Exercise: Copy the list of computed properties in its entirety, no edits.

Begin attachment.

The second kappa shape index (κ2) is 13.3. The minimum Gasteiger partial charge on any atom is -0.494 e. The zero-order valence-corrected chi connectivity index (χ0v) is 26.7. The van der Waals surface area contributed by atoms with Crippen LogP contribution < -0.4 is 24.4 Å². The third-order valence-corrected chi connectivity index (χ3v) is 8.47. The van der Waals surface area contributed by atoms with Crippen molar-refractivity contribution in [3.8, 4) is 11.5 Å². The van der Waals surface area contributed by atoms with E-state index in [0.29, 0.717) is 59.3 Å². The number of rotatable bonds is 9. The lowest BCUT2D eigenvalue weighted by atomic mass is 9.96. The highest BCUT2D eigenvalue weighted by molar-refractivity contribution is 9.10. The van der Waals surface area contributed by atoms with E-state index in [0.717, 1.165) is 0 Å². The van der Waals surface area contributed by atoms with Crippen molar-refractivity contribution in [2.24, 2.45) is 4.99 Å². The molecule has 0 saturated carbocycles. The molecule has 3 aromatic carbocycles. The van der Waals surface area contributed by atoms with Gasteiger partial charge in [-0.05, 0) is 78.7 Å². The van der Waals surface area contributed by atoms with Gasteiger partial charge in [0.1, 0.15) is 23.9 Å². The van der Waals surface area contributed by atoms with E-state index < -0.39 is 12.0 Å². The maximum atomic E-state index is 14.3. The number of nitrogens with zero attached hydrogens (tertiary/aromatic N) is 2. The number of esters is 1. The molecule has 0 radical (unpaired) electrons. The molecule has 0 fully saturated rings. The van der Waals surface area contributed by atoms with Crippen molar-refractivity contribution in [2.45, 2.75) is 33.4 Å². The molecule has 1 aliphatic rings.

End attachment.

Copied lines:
The second kappa shape index (κ2) is 13.3. The minimum Gasteiger partial charge on any atom is -0.494 e. The zero-order valence-corrected chi connectivity index (χ0v) is 26.7. The van der Waals surface area contributed by atoms with Crippen LogP contribution < -0.4 is 24.4 Å². The third-order valence-corrected chi connectivity index (χ3v) is 8.47. The van der Waals surface area contributed by atoms with Crippen molar-refractivity contribution in [3.8, 4) is 11.5 Å². The van der Waals surface area contributed by atoms with E-state index in [0.29, 0.717) is 59.3 Å². The number of rotatable bonds is 9. The lowest BCUT2D eigenvalue weighted by atomic mass is 9.96. The highest BCUT2D eigenvalue weighted by molar-refractivity contribution is 9.10. The van der Waals surface area contributed by atoms with E-state index in [0.717, 1.165) is 0 Å². The van der Waals surface area contributed by atoms with Crippen molar-refractivity contribution in [2.24, 2.45) is 4.99 Å². The molecule has 0 saturated carbocycles. The molecule has 3 aromatic carbocycles. The van der Waals surface area contributed by atoms with Gasteiger partial charge in [-0.05, 0) is 78.7 Å². The van der Waals surface area contributed by atoms with Gasteiger partial charge in [0.1, 0.15) is 23.9 Å². The van der Waals surface area contributed by atoms with E-state index < -0.39 is 12.0 Å². The maximum atomic E-state index is 14.3. The number of nitrogens with zero attached hydrogens (tertiary/aromatic N) is 2. The number of esters is 1. The molecule has 0 radical (unpaired) electrons. The molecule has 0 fully saturated rings. The van der Waals surface area contributed by atoms with Crippen molar-refractivity contribution in [2.45, 2.75) is 33.4 Å². The molecule has 1 aliphatic rings.